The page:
We were given the opportunity to interview Edward Akrout for Shakespeare Magazine this month. Below is the “Director’s Cut” of the interview with more questions and answers. We hope you enjoy learning more about the dashing Dauphin of The Hollow Crown: Henry V as we did!
If you’ve seen The Hollow Crown: Henry V then you’ll doubtless remember actor Edward Akrout’s portrayal of Louis the Dauphin. Stage versions rarely allow us to see inside the heart of Henry V’s villain, but The Hollow Crown was different. As Louis, Edward conveyed all the scorn and contempt expected of the role, but also embodied the heavy weight of impending battle and the heartbreak of defeat and personal loss. It was a performance that saw the French-born actor winning over Shakespeare fans in England and beyond – one that even made us feel sympathy for the Dauphin’s fate at the Battle of Agincourt.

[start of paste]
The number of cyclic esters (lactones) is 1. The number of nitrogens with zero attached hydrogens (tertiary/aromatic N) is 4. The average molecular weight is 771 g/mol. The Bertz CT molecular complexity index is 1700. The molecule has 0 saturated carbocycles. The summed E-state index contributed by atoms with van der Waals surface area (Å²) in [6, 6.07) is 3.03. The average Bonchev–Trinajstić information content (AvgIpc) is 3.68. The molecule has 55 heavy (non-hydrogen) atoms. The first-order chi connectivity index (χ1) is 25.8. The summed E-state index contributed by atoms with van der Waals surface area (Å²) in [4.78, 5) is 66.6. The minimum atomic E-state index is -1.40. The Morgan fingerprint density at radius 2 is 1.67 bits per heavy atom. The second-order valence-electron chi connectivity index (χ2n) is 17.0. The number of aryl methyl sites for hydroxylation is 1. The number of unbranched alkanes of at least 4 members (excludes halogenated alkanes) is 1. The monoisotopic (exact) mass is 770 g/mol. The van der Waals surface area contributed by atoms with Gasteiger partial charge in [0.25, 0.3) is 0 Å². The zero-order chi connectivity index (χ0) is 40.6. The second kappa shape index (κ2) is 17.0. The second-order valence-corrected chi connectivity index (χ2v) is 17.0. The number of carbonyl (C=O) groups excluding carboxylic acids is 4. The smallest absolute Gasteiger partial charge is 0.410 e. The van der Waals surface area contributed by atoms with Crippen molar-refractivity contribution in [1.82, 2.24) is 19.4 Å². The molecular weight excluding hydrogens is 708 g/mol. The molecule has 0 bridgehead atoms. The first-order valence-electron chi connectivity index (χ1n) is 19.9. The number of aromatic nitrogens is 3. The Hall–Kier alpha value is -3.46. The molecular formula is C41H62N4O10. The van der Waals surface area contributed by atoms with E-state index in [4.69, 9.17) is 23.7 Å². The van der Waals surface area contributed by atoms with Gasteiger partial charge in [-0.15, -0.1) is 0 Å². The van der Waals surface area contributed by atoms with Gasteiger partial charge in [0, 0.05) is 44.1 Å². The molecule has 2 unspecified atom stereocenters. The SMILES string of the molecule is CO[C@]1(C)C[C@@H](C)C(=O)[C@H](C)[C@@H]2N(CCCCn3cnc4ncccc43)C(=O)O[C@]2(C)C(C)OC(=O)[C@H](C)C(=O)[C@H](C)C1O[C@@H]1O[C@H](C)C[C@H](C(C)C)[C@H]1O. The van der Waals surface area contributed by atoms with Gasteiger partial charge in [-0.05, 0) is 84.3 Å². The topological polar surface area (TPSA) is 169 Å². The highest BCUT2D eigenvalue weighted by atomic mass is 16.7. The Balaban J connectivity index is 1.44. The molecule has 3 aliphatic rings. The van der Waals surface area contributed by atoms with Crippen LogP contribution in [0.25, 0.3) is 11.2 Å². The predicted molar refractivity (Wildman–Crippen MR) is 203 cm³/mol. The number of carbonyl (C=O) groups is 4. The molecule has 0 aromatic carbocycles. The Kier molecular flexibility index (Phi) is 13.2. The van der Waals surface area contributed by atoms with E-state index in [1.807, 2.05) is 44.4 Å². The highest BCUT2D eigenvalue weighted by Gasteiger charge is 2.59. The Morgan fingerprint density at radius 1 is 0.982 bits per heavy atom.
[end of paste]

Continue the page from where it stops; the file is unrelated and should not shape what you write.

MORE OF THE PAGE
Born in Paris to a British-Franco mother and a Tunisian father, Edward can truly claim to be a man of the world. He lived in several different countries while growing up, studied philosophy at the Sorbonne in Paris and trained in acting at the London Academy of Music and Dramatic Art (LAMDA). He graduated in 2008 and four years later, in the Cultural Olympiad year of 2012, he joined the cast of The Hollow Crown.
When did you decide to pursue acting as a career?
When I was a child my uncle, who was an artist, made me discover how to grow up without never stopping to play. He made me discover painting and acting.